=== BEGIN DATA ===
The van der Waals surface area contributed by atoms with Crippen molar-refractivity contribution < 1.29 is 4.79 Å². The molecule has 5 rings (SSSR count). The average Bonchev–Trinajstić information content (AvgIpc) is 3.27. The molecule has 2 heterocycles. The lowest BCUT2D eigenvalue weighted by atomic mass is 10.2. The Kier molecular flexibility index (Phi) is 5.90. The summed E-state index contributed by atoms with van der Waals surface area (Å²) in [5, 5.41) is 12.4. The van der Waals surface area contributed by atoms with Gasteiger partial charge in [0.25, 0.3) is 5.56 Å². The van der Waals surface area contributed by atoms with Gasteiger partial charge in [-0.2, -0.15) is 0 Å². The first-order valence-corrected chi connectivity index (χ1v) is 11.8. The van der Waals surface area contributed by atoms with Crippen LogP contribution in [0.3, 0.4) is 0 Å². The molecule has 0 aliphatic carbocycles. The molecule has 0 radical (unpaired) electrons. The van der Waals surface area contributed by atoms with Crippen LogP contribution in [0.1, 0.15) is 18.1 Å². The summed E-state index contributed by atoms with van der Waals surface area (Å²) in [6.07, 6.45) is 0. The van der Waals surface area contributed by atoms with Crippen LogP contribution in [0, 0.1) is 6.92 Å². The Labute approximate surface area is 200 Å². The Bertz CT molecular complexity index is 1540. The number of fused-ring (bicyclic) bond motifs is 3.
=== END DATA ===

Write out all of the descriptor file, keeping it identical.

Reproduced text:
The van der Waals surface area contributed by atoms with Crippen molar-refractivity contribution < 1.29 is 4.79 Å². The molecule has 5 rings (SSSR count). The average Bonchev–Trinajstić information content (AvgIpc) is 3.27. The molecule has 2 heterocycles. The lowest BCUT2D eigenvalue weighted by atomic mass is 10.2. The Kier molecular flexibility index (Phi) is 5.90. The summed E-state index contributed by atoms with van der Waals surface area (Å²) in [5, 5.41) is 12.4. The van der Waals surface area contributed by atoms with Gasteiger partial charge in [0.25, 0.3) is 5.56 Å². The van der Waals surface area contributed by atoms with Gasteiger partial charge in [-0.2, -0.15) is 0 Å². The first-order valence-corrected chi connectivity index (χ1v) is 11.8. The van der Waals surface area contributed by atoms with Crippen LogP contribution in [0.3, 0.4) is 0 Å². The molecule has 0 aliphatic carbocycles. The molecule has 0 radical (unpaired) electrons. The van der Waals surface area contributed by atoms with Crippen LogP contribution in [0.1, 0.15) is 18.1 Å². The summed E-state index contributed by atoms with van der Waals surface area (Å²) in [6.07, 6.45) is 0. The van der Waals surface area contributed by atoms with Crippen LogP contribution in [0, 0.1) is 6.92 Å². The Labute approximate surface area is 200 Å². The Bertz CT molecular complexity index is 1540. The number of fused-ring (bicyclic) bond motifs is 3.